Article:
For the past two years, Barack Obama has used the State of the Union to outline an ambitious domestic agenda: infrastructure investment, job training, funding for scientific research, comprehensive immigration reform, clean air regulations, education reform and greater funding for schools, higher wages, paid sick leave, free community college, and equal pay for women.
A solid agenda, from the perspective of liberals and Democratic activists. But also a pipe dream. Since 2011—and especially since 2015, when Republicans won Senate control—divided government has meant inertia for Obama’s agenda in Congress. Anything Obama wants—and specifically, anything that might advance liberalism—is a dead letter to the conservative Republican majority on Capitol Hill. In a real way, his State of the Union addresses were wish lists for a future when Democrats controlled the federal government, full stop.
A presidential wish list, however, is still valuable. It’s where the president sets priorities for himself and his party, and it’s a helpful guide for other party members—from state politicians to national activists—as they plot a course for policy and political action.
But just because it’s valuable doesn’t mean it’s necessary. And this year, for his final State of the Union, President Obama should set the wish list aside. It’s not just that his agenda can’t succeed in the present environment but that Democrats already know what he wants. At most, another wish list would serve to remind his party, and the country, of past proposals and renew old calls for action.
Instead of a wish list of policy, Obama should use the nation’s attention on Tuesday to make a pitch—for his legacy.
This would be a bit of a departure from the typical final year State of the Union of a two-term president, which—as is the form—tends to tout accomplishments, push new measures, and close with some note about America’s greatness. Implicit, often, is a pitch for a like-minded successor. But, for understandable reasons—the State of the Union is not meant to be a partisan exercise—it’s left unspoken, even as polarization adds an ideological edge to the entire event. That implicit partisanship is in everything from the customary response by the party out of power, to the punctuated applause of co-partisan lawmakers and the conspicuous silence of political opponents on the other side. Making the partisanship explicit in the speech would just be making subtext text.
Moreover, Obama would have good reason for the move. If the 2012 election was a referendum on Obama’s first term, then 2016 is shaping up as a generational choice for the American public. Does it want to continue, refine, and expand Obama’s liberalism? Or does it want to build a new foundation for future conservatism? The intense polarization of modern electoral politics—where the gap between the most conservative Democrat and most liberal Republican is far wider than any gap within their respective parties—means less continuity when the White House passes hands (at least on domestic policy). The pendulum swings, for real.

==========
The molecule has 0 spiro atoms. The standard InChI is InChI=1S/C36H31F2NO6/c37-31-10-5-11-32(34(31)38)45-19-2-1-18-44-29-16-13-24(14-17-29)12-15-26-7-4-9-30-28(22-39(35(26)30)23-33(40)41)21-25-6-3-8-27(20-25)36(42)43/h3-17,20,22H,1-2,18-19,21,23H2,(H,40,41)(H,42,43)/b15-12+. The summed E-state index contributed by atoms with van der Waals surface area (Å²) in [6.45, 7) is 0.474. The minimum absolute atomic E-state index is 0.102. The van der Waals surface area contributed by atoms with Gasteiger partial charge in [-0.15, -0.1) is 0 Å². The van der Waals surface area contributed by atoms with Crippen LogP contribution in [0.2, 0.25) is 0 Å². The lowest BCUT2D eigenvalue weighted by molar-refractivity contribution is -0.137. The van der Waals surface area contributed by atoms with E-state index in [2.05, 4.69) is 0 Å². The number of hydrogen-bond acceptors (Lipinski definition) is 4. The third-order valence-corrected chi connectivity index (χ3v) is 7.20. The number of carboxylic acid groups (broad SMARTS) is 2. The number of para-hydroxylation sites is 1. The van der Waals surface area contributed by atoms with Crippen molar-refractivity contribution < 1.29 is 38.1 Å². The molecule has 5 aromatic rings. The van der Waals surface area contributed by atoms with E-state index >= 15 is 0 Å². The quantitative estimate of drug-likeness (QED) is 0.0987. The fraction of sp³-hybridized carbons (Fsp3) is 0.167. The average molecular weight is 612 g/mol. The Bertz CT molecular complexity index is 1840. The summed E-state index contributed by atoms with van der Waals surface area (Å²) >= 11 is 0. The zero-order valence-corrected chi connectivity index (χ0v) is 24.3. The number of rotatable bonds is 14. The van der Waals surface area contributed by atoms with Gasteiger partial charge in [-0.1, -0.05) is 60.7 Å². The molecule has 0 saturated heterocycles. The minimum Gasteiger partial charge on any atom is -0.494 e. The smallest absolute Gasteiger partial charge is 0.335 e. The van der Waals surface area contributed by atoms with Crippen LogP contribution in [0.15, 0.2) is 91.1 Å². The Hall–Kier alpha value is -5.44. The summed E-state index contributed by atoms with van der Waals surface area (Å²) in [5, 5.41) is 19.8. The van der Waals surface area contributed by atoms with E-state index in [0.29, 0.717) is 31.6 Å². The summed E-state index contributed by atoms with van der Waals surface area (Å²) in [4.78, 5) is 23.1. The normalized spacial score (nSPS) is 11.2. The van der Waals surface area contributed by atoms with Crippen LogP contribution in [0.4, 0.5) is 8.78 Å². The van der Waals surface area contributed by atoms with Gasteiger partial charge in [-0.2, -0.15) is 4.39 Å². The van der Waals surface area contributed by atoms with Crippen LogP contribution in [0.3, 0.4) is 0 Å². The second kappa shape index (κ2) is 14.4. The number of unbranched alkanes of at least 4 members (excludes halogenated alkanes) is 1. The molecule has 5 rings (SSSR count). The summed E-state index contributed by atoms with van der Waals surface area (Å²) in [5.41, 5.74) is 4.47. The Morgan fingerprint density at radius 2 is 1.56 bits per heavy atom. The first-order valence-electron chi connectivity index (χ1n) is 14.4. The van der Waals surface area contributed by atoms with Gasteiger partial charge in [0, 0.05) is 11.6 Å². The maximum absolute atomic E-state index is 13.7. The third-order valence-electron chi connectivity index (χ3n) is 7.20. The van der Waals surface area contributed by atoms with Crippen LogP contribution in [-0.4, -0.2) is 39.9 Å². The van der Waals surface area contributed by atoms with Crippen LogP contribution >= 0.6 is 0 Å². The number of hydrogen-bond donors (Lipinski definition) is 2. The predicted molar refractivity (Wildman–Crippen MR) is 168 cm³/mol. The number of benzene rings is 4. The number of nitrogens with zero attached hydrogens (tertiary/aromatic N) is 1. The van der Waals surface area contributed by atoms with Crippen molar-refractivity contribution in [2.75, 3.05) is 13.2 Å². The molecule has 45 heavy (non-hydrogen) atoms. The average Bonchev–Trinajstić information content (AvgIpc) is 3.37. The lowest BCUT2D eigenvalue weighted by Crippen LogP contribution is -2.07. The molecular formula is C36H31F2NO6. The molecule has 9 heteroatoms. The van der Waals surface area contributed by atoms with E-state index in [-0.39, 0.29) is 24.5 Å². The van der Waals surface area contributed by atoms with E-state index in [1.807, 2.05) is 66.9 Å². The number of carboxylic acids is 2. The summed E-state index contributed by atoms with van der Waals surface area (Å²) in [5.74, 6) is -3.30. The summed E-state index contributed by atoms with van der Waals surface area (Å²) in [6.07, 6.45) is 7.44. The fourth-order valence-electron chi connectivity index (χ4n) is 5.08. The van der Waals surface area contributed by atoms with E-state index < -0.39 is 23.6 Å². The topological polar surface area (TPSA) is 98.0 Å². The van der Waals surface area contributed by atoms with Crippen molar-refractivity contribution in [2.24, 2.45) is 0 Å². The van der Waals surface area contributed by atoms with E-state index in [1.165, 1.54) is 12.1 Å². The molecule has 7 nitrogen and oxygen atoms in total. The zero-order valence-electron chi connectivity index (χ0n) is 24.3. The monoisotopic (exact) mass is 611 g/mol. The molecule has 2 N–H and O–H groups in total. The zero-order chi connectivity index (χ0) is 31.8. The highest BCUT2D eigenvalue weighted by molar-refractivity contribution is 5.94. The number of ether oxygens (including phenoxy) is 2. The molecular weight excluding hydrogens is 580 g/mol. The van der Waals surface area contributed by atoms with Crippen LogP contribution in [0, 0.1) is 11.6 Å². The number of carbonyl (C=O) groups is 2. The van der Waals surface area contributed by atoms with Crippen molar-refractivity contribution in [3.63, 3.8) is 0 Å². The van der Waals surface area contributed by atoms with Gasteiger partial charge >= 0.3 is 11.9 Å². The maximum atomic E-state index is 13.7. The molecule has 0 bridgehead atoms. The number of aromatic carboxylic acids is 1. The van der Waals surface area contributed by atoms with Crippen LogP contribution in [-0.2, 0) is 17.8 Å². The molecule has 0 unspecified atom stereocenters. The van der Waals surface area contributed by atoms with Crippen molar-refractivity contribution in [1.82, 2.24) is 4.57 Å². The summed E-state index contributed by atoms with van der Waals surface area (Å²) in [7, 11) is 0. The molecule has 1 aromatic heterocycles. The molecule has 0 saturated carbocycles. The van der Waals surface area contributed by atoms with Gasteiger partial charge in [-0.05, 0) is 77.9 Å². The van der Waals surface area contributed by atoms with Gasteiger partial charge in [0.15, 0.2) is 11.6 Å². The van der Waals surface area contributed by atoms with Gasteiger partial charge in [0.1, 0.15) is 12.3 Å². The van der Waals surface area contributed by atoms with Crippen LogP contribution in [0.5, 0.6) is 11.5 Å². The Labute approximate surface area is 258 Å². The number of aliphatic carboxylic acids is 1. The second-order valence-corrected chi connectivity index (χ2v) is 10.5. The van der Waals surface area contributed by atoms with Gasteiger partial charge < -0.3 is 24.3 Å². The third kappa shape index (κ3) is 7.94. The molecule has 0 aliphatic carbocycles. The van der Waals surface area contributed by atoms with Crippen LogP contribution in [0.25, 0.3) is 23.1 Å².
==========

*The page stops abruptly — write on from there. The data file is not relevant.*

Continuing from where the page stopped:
In the same way that 2008 brought a real reorientation of government across legislative, judicial, and regulatory spheres, a GOP presidency would do the same in 2017, from a long-term conservative majority on the Supreme Court—the kind that might undo decades of liberal rulings—to a largely unified conservative majority that would repeal key parts of the Obama agenda—and change any congressional rules necessary to make it happen—and reshape the government’s relationship to ordinary Americans.
Which is to say that, if a Democrat isn’t elected this year, much of Obama’s legacy is lost, either to legislation, executive action, or judicial review. Put differently, nothing Obama proposes will matter unless there’s a president in 13 months who shares basic parts of his worldview.
Obama shouldn’t side-step or talk around this. He should address it, head on. Not only should he tout his administration for what he sees as its successes, but he should tell the American people that—if they liked his tenure—they should look for a like-minded successor. And he doesn’t need to endorse either Hillary Clinton or Bernie Sanders. He just needs to make clear that his agenda depends on a Democratic president in 2017.
This will cause consternation; the president would be breaking a norm. But for Obama, any blow to political decorum is worth the clarity of a partisan State of the Union. The stakes are high, and if Obama believes a GOP president would threaten his legacy—and every indication says he or she would—then he should say so, to the American people.